Answers to frequently-asked questions
You need to know that the instrument used to measure durometers is itself called a durometer. This device has an indenter pin, which is pushed onto the surface of the squeegee. The resistance in A Shore units is read from an analog dial.
Choosing a squeegee durometer, available from 50-95 Shore A, depends on your substrate, mesh count, and screen tension.
Very soft squeegees (for example, a 55 durometer) are soft enough to conform to varying garment thicknesses or uneven platen surfaces. However, they tend to bend under high squeegee pressure.
Harder squeegees (for example, an 80 durometer) are much less forgiving and will not print an even layer of ink on an uneven surface, such as a textured weave. However, these higher durometers are required to stand up to the high pressure needed to print at high speed or with high-opacity, high-viscosity thick plastisol inks.
Squeegee manufacturers, in pursuit of a you-can-have-it-all squeegee, have captured part of the market with alternatives to the single-durometer squeegee.
A multidurometer squeegee offers two durometers on the same blade and is available in two styles. The first is the front-back dual-durometer squeegee (for example, a 60/90 combination). One disadvantage of this style is that it offers only one printing edge and must be rested after sustained use. Pulled in only one direction, it tends to bow out. The harder back of the blade is also less permeable to solvents and tends to swell less than the lower-durometer printing layer.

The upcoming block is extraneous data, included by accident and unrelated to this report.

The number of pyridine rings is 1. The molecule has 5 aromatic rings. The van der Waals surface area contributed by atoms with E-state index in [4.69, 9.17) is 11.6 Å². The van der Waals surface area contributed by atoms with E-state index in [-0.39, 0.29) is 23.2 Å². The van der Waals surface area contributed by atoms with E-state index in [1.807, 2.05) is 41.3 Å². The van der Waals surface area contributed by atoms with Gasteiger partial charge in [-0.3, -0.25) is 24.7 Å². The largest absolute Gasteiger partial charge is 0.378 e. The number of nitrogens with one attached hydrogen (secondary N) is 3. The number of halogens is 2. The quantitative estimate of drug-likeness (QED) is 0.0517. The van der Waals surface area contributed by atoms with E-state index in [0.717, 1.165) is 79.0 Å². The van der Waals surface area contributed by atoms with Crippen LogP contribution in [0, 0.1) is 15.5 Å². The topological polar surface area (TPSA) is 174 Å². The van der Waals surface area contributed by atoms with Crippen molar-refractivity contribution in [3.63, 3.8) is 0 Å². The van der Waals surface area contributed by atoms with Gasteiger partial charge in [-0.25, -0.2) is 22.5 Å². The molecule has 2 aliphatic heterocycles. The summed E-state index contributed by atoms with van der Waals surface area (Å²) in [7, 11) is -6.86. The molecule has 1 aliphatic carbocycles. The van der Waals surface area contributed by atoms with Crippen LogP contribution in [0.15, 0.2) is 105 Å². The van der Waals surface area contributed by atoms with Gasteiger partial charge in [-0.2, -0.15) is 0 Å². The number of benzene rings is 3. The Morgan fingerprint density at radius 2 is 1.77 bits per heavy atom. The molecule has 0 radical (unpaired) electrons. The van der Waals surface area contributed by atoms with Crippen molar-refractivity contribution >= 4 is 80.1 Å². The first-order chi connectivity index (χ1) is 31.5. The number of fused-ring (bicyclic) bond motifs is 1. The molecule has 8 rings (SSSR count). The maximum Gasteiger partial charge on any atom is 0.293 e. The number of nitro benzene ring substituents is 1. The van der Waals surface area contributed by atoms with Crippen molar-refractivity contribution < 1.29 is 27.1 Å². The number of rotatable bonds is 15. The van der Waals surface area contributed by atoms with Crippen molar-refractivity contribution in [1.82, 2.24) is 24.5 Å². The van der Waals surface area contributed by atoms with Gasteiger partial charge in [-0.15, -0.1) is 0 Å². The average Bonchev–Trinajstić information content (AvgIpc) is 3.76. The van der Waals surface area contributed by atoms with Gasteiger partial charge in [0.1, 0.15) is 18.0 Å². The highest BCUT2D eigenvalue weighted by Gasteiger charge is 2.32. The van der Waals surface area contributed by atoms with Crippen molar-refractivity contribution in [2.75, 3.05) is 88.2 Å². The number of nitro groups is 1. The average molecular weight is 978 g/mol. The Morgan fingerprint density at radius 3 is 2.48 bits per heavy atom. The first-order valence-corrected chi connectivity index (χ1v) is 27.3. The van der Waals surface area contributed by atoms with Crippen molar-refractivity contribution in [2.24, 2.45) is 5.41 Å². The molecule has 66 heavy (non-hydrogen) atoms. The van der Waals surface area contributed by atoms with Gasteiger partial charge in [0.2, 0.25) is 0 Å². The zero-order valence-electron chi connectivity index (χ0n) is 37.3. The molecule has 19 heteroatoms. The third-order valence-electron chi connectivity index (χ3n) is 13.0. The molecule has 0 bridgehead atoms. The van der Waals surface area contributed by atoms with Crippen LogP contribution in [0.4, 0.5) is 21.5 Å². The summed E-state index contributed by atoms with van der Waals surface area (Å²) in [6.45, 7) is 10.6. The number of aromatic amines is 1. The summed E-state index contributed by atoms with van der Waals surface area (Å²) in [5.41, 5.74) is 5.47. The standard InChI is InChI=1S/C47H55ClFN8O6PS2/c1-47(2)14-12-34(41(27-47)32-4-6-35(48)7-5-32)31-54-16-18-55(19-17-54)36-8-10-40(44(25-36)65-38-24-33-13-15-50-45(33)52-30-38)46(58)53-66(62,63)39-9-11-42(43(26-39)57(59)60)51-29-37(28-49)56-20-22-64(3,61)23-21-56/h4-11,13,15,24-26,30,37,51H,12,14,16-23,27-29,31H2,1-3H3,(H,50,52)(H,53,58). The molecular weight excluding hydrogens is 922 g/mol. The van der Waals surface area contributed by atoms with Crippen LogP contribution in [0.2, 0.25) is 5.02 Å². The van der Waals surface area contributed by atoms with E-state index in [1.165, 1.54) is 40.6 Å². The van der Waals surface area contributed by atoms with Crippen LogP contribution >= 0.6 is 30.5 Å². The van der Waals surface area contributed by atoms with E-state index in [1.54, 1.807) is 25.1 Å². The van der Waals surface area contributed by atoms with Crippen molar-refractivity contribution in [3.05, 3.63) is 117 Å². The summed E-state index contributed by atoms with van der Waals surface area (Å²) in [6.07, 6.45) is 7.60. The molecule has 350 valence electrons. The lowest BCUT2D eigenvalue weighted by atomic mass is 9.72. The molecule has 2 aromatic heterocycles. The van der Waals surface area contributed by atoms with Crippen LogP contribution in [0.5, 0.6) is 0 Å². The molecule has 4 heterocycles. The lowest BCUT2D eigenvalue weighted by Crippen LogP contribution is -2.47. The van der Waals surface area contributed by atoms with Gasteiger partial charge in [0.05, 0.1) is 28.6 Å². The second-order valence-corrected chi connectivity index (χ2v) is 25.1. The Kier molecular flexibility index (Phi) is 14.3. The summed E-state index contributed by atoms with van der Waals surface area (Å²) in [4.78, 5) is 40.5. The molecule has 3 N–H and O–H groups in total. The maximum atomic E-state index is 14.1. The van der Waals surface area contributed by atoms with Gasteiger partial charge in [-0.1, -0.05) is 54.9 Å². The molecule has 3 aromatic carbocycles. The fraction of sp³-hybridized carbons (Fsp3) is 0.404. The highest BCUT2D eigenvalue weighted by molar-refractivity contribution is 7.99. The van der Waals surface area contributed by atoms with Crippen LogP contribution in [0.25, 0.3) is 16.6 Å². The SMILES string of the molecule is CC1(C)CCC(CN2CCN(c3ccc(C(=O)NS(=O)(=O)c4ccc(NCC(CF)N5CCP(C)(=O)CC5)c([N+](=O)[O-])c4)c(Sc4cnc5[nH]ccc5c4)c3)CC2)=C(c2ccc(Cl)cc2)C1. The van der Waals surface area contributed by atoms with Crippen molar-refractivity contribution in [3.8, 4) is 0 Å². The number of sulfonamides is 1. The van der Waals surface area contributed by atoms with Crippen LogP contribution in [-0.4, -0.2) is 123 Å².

The triple-durometer blade (for example, a 70/90/70 combination) was a natural step in the evolution of the squeegee. In our example, by laminating softer polyurethane on both sides of the 90-durometer material, the printer has two working edges and can avoid the bowing and warping problems of the dual-durometer squeegee.
Another answer to the must-be-stiff-to-avoid-roll-over-but-soft-to-follow-the-substrate question is to modify the blade holder. For example, the Indexable Squeegee®, from Printer's Edge, Warren, OH, has a squeegee holder that reduces the unsupported blade height, and thus maintains the rigidity of the squeegee (which can be a soft 60, or even 50, durometer). The blade is then advanced from the holder as needed, somewhat similar to the action of a mechanical pencil.
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